Helping pilot Spanish versions of classic Family ASTRO activities in 2005. That’s how my involvement with the ASP began. For several years, I was the Project Coordinator for Astronomy from the Ground Up’s various programs, and now I happily serve as the Office Administrator, bringing my people skills and attention to detail to my various roles regarding membership, customer service, event support, and office management.
I’ve been engaged with science and/or outdoor education for three decades, using my knowledge of Spanish and graduate degree in environmental education in settings varying from a summer camp in central Spain, to team-building expeditions with St. Louis (MO) youth, to bilingual outdoor programs just north of the Golden Gate Bridge. Although not my forte, astronomy education has been a constant in my career.
As a proud gay person – albeit a white man – who was raised by a family profoundly committed to social justice, I am particularly inspired by the many ways in which the ASP strives to cultivate an inclusive community. For what it’s worth, I also work in the visual arts, dabble with wordplay and popular music history, and bicycle everywhere…under the stars, or do you say las estrellas?
Night Sky Network Administrator
I began watching the skies as a young kid in Northern New York State. My interest in astronomy was deepened while attending St. John’s College in Annapolis, MD, where I became fascinated by historical astronomy, and in Santa Fe, New Mexico, where I witnessed the wonders of the heavens from clear expansive mountain tops. I joined the Eastbay Astronomical Society while volunteering at the Chabot Space and Science Center and have been very involved with amateur astronomy ever since. I currently work on the NASA Night Sky Network program, providing support to astronomy clubs performing public outreach across the United States.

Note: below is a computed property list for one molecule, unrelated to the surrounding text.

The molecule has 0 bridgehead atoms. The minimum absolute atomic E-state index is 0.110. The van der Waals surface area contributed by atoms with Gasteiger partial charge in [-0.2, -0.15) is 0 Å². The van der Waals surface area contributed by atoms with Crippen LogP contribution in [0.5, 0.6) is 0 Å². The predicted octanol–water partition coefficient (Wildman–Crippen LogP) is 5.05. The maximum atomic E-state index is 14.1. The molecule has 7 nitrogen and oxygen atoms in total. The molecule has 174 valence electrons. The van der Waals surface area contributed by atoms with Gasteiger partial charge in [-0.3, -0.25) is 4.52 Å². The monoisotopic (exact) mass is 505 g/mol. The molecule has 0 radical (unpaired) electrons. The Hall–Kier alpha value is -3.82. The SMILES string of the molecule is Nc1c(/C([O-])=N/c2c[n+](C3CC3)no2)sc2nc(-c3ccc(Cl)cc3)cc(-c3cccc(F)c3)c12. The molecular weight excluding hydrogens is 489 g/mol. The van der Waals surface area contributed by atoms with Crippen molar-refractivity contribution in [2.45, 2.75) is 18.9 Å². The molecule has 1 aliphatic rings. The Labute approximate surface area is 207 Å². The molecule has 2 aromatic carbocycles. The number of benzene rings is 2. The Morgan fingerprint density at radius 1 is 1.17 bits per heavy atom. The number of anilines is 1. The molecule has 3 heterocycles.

I love being an Astronomy Educator for the ASP. I have worked in science education since 1998, mainly creating programs in planetariums and museums, but also in high school classrooms, teacher trainings and tutoring. I have two Bachelor’s degrees: one in Astronomy and Physics from San Francisco State University; and one in Theater, Education and Empowerment from Eugene Lang College, the New School for Social Research. My astronomical journey led from being the department tutor at City College of San Francisco, to interning at NASA Ames Research Center. I rose from ushering to lecturing at California Academy of Science’s Morrison Planetarium, before directing the programming at the planetarium at Orange Coast College. I had important time at Lawrence Hall of Science and San Francisco State University, before returning to the revamped Morrison Planetarium, where I was involved with opening the new museum and leading the planetarium presenter team. I then taught astronomy, physics, calculus and algebra for English language learners in an International high school for three years, before heading to the ASP.